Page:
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Am J Med. 2006 Feb;119(2):113-6.

Selective serotonin reuptake inhibitors and increased bleeding risk: are we missing something?

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  • 1HeartDrug Research Laboratories, Johns Hopkins University, Baltimore, Md, USA.



Selective serotonin reuptake inhibitors (SSRIs) are first line agents to treat clinical depression. Although these medications exhibit a favorable safety profile, there are multiple case reports, registries, and uncontrolled studies suggesting that use of SSRIs might be associated in the increased risk of bleeding events. There is also emerging evidence that these side effects of SSRIs are due to blockade of serotonin reuptake in platelets and subsequent platelet dysfunction.


The analysis of evidence linking SSRIs with bleeding episodes to define the prevalence, specific clinical characteristics, and estimated risk when SSRIs are used in combination with antiplatelet agents or/and anticoagulants.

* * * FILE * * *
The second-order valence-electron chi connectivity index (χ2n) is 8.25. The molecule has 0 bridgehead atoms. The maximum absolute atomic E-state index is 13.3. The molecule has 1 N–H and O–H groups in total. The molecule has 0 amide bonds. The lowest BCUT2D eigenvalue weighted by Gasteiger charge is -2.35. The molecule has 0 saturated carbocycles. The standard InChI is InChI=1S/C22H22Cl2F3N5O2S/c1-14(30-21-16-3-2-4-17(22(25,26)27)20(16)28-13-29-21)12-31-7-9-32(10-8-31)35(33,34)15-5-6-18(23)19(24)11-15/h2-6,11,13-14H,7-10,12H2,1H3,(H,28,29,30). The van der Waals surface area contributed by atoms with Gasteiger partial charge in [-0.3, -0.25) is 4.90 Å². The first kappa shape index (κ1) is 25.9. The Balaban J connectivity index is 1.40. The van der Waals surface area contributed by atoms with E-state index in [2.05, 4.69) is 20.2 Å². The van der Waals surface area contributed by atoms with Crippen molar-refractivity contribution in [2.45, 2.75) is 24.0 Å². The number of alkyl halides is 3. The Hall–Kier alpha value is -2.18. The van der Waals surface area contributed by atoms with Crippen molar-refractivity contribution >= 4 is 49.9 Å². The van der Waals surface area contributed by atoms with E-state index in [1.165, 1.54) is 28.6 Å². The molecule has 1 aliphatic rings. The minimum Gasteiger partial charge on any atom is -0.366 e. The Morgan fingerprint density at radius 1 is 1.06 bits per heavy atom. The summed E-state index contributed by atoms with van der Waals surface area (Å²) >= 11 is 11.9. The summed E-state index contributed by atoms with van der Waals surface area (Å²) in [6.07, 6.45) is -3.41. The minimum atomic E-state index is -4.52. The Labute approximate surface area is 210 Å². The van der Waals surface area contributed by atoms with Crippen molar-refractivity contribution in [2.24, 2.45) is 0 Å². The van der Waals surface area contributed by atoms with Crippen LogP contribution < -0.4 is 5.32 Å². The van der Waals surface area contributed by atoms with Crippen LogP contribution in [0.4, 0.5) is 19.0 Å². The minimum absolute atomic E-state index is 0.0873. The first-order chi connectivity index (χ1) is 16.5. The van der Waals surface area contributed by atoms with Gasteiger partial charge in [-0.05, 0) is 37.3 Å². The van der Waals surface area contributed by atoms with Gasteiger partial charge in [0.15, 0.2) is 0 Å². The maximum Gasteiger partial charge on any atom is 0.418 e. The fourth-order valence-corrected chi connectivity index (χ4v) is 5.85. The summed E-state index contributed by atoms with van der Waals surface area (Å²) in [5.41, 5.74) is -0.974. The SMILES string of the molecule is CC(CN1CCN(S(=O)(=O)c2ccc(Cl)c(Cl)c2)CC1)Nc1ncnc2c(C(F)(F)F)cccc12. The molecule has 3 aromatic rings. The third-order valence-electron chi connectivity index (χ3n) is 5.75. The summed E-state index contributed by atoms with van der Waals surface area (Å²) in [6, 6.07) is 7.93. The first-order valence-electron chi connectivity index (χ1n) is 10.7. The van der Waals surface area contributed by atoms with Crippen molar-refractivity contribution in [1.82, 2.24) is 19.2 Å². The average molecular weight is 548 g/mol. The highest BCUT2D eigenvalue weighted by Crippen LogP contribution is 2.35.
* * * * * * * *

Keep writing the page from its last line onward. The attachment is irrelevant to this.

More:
There are over 120 MEDLINE-cited peer-reviewed research papers and more than 50000 Web pages devoted to SSRI-related bleeding events.


Independently of the brand, use of SSRIs is indeed associated with increased bleeding risk. Although such complications are rare, their frequency is growing, and physicians should be aware of SSRI-induced hemorrhages, especially in patients with hereditary platelet defects, and those treated with antiplatelet agents. Prospective studies are urgently needed to determine whether SSRIs will yield additional bleeding risks when used long term concomitantly with aspirin or clopidogrel.

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